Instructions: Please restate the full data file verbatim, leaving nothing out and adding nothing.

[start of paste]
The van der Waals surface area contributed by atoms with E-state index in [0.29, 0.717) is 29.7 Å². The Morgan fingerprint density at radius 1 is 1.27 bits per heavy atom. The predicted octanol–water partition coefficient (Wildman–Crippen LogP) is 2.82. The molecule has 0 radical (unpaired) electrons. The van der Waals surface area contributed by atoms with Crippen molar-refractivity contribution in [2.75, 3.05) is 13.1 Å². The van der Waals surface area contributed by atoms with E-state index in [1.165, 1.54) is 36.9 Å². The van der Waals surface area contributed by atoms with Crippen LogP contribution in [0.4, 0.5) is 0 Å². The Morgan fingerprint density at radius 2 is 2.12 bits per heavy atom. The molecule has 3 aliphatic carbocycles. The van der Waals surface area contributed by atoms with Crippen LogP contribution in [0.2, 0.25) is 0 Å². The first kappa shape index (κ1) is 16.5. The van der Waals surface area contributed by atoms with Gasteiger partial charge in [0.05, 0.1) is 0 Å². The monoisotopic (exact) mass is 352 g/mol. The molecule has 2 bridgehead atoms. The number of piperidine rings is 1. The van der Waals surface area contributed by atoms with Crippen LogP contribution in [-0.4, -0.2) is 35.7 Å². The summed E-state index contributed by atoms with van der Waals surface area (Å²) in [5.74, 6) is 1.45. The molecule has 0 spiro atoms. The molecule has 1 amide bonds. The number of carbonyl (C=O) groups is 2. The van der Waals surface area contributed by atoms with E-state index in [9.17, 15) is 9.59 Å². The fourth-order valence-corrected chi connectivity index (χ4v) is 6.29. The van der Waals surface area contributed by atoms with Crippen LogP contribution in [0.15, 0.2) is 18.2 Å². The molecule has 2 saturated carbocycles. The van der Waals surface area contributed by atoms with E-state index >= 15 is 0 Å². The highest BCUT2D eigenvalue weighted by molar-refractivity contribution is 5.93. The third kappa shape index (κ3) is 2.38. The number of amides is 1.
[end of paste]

The van der Waals surface area contributed by atoms with E-state index in [0.29, 0.717) is 29.7 Å². The Morgan fingerprint density at radius 1 is 1.27 bits per heavy atom. The predicted octanol–water partition coefficient (Wildman–Crippen LogP) is 2.82. The molecule has 0 radical (unpaired) electrons. The van der Waals surface area contributed by atoms with Crippen molar-refractivity contribution in [2.75, 3.05) is 13.1 Å². The van der Waals surface area contributed by atoms with E-state index in [1.165, 1.54) is 36.9 Å². The van der Waals surface area contributed by atoms with Crippen LogP contribution in [0.4, 0.5) is 0 Å². The Morgan fingerprint density at radius 2 is 2.12 bits per heavy atom. The molecule has 3 aliphatic carbocycles. The van der Waals surface area contributed by atoms with Crippen LogP contribution in [0.2, 0.25) is 0 Å². The first kappa shape index (κ1) is 16.5. The van der Waals surface area contributed by atoms with Gasteiger partial charge in [0.05, 0.1) is 0 Å². The monoisotopic (exact) mass is 352 g/mol. The molecule has 2 bridgehead atoms. The number of piperidine rings is 1. The van der Waals surface area contributed by atoms with Crippen LogP contribution in [-0.4, -0.2) is 35.7 Å². The summed E-state index contributed by atoms with van der Waals surface area (Å²) in [5.74, 6) is 1.45. The molecule has 0 spiro atoms. The molecule has 1 amide bonds. The number of carbonyl (C=O) groups is 2. The van der Waals surface area contributed by atoms with E-state index in [9.17, 15) is 9.59 Å². The fourth-order valence-corrected chi connectivity index (χ4v) is 6.29. The van der Waals surface area contributed by atoms with Crippen LogP contribution in [0.15, 0.2) is 18.2 Å². The molecule has 2 saturated carbocycles. The van der Waals surface area contributed by atoms with E-state index >= 15 is 0 Å². The highest BCUT2D eigenvalue weighted by molar-refractivity contribution is 5.93. The third kappa shape index (κ3) is 2.38. The number of amides is 1.